It is used quite frequently for the following applications:

  • Welding leak testing
  • Solder leak testing
  • Assembly leak testing
  • Refrigerant leak testing

Two types are widely used in pressure drop tests. While the absolute pressure drop is examined in the first, the relative pressure drop is measured in the second.

a) Absolute Pressure Drop Test (Pressure Decay Test)

During this test, there is a pressure sensor in the system to measure the system pressure. This sensor measures the amount of leakage in the test phase after the system is pressurized. The result is compared with the limit value and whether the part passed the test or not is automatically determined.

The leakage amount is calculated using the following formula:

  Q = ( ∆P x V) / ∆t

Here “Q” indicates the leakage amount, “∆p” indicates the pressure difference between the beginning and the end of the test, “∆t” indicates the test duration. Depending on the capability and properties of the leakage tester, even Pascal levels can be achieved.

As can be understood from the formula, temperature changes can greatly affect the test results. Especially during pressure increase, i.e., filling, the temperature of the fluid increases. On the other hand, during the test phase, there is a decrease in the temperature due to the heat conduction followed by the pressure decrease. The temperature should be kept as constant as possible in order to achieve the desired level of leakage test repeatability.

Another way to increase the sensitivity of the test is to increase the stabilization and test times. In this case, since temperature and pressure fluctuations will decrease, the test result is obtained in a healthier way. However, if testing time increases too much, unit piece testing time may increase, affecting production capacity. The amount of pressure can be increased to shorten the time, but in this case, operator safety becomes an important factor. While generally no special safety measures are required for test pressures of 2 MPa and below, extra safety measures are required at pressures above this.

b) Relative Pressure Decay Test (Pressure Differential Test)

Almost all the points mentioned for the absolute pressure drop test are also valid for this leak test method but it is more sensitive in terms of test results. The difference of the relative pressure drop test is that by adding an non-leaking reference volume to the system as well as the test volume, measurement is taken from both regions and the difference between them is measured to determine whether there is a leak.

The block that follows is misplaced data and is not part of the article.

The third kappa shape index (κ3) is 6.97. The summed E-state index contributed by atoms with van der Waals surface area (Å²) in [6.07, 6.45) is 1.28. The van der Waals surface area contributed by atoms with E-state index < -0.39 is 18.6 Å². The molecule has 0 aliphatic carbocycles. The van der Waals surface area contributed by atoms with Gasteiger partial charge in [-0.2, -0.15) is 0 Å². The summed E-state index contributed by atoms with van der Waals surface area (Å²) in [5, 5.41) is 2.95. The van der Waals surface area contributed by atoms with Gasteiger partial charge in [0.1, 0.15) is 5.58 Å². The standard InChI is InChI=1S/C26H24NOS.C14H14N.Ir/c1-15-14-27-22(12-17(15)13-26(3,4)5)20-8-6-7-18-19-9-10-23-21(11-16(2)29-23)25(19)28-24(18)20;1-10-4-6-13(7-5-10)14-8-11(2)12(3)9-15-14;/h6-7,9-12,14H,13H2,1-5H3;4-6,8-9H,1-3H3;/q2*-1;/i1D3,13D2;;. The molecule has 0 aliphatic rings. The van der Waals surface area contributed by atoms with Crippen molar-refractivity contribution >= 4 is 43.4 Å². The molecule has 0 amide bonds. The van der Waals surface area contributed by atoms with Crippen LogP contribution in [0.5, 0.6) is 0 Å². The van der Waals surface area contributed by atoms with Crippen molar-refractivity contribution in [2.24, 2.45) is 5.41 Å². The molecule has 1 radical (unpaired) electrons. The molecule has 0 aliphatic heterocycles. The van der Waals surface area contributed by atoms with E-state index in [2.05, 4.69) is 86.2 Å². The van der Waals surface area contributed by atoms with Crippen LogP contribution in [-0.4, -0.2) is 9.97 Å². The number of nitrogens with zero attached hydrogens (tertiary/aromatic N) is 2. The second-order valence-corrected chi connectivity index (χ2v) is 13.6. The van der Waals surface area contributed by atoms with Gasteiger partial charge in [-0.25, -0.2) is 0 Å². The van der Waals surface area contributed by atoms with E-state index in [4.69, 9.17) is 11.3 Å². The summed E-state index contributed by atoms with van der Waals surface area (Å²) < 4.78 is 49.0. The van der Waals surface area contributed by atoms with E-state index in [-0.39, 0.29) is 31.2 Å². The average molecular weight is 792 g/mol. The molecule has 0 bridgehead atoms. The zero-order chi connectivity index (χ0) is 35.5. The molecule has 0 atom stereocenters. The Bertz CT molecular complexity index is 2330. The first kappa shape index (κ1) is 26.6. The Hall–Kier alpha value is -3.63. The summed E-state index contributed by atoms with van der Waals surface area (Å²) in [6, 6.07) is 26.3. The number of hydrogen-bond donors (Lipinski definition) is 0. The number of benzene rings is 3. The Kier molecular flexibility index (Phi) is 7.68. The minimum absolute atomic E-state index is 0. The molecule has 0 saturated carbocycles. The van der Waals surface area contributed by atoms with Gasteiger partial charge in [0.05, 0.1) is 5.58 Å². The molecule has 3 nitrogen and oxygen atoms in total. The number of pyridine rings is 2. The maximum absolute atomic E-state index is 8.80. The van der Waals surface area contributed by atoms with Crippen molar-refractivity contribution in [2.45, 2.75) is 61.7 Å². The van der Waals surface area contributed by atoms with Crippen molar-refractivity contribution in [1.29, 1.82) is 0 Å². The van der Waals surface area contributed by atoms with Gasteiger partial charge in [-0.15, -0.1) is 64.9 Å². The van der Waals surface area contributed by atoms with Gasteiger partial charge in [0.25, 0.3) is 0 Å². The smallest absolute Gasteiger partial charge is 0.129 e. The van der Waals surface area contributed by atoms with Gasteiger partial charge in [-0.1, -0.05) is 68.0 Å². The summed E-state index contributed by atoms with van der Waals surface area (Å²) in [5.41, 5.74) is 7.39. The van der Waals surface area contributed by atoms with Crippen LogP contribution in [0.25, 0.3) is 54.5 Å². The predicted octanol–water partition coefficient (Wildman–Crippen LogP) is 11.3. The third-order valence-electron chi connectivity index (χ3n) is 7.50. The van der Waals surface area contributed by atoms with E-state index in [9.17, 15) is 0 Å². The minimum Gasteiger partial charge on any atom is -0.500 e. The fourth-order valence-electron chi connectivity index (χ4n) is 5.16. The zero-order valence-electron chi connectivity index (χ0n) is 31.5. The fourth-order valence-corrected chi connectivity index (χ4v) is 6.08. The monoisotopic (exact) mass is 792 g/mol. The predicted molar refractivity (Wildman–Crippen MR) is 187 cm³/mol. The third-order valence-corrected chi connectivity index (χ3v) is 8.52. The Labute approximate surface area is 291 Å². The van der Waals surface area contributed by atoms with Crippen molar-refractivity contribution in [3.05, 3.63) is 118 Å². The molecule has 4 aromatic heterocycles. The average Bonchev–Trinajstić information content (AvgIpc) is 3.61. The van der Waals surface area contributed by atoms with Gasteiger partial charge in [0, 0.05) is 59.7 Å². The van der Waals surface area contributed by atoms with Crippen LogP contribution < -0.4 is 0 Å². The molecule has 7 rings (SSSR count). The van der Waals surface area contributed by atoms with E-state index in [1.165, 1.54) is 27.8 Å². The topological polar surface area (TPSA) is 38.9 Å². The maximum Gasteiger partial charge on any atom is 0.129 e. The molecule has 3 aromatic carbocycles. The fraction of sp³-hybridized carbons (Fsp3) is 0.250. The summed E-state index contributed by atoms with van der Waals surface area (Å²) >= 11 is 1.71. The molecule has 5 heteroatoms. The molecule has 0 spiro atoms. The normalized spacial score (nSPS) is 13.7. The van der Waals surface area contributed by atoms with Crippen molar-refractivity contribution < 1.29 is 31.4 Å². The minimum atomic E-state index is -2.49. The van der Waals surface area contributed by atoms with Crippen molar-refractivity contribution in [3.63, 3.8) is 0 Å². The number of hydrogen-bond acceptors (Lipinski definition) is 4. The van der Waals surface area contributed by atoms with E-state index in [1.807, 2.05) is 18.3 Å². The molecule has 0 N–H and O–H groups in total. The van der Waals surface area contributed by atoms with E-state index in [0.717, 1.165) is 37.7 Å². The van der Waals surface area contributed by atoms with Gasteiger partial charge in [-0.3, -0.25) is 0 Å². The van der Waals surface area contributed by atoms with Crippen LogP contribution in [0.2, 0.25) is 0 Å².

There are basically two reasons for precise measurements. These are;

  • Pressure Measurement Sensor Working Range: In absolute pressure test, one sensor measures the test pressure for a wide range. (for example, 0-6 bar), the test pressure sensor must be a product that takes precise measurement at the test pressure level. However, sensors operating in such a wide range and at these levels cannot be very sensitive to detect small pressure changes. There are two sensors in the relative pressure test. One of the sensors measures the test pressure, that is, the large pressure value, and the other sensor measures the pressure difference between the reference volume and the test volume. Thus, very small pressure differences can be obtained much more precisely, thus increasing test sensitivity.
  • Elimination of Temperature Change Effect: Temperature fluctuations are similar in the relative pressure test in 2 test volumes. Since the leakage value is determined by taking the difference between these two volumes, the effect of temperature fluctuations is minimized.
Selecting of Reference Test Volume in Relative Pressure Decay Test

While selecting the reference volume for the relative pressure drop tightness test, it is possible to proceed as follows:

  • If the volume to be tested is small (like a few cm ^ 3), the internal volume of the device measuring the leakage can be considered as the reference volume.
  • A leak-proof volume close to the volume of the test piece can also be used as a reference volume.
  • The most effective way is to use a precisely sealed test piece sample to be used as a master piece. This reference volume, which consists of the same material and internal structure as the test piece, will behave very similarly in temperature and pressure waves, so a very sensitive measurement result will be obtained.

3. Vacuum Leak Test

The vacuum leakage test works with the opposite logic of the pressure drop test. The air in the inner volume of the part to be tested is taken by the vacuum pump and the vacuum is stabilized. If there is a leak on the part, this is detected by an increase in internal pressure.

In the tests conducted with this method, temperature changes do not affect the results since there is almost no air in the environment. In addition, since the amount of leakage is measured for low pressure levels, the sensors used in the tests can be selected very precisely.

As a disadvantage, theoretically, it can be applied for leakage tests occurring in pressure range of 1 bar and below, since maximum 1 bar pressure difference can be created. In addition, it is not possible to apply on parts that are likely to be crushed under vacuum. Of course, they do not provide information about the location of the leak, similar to other pressure differential measurement tests.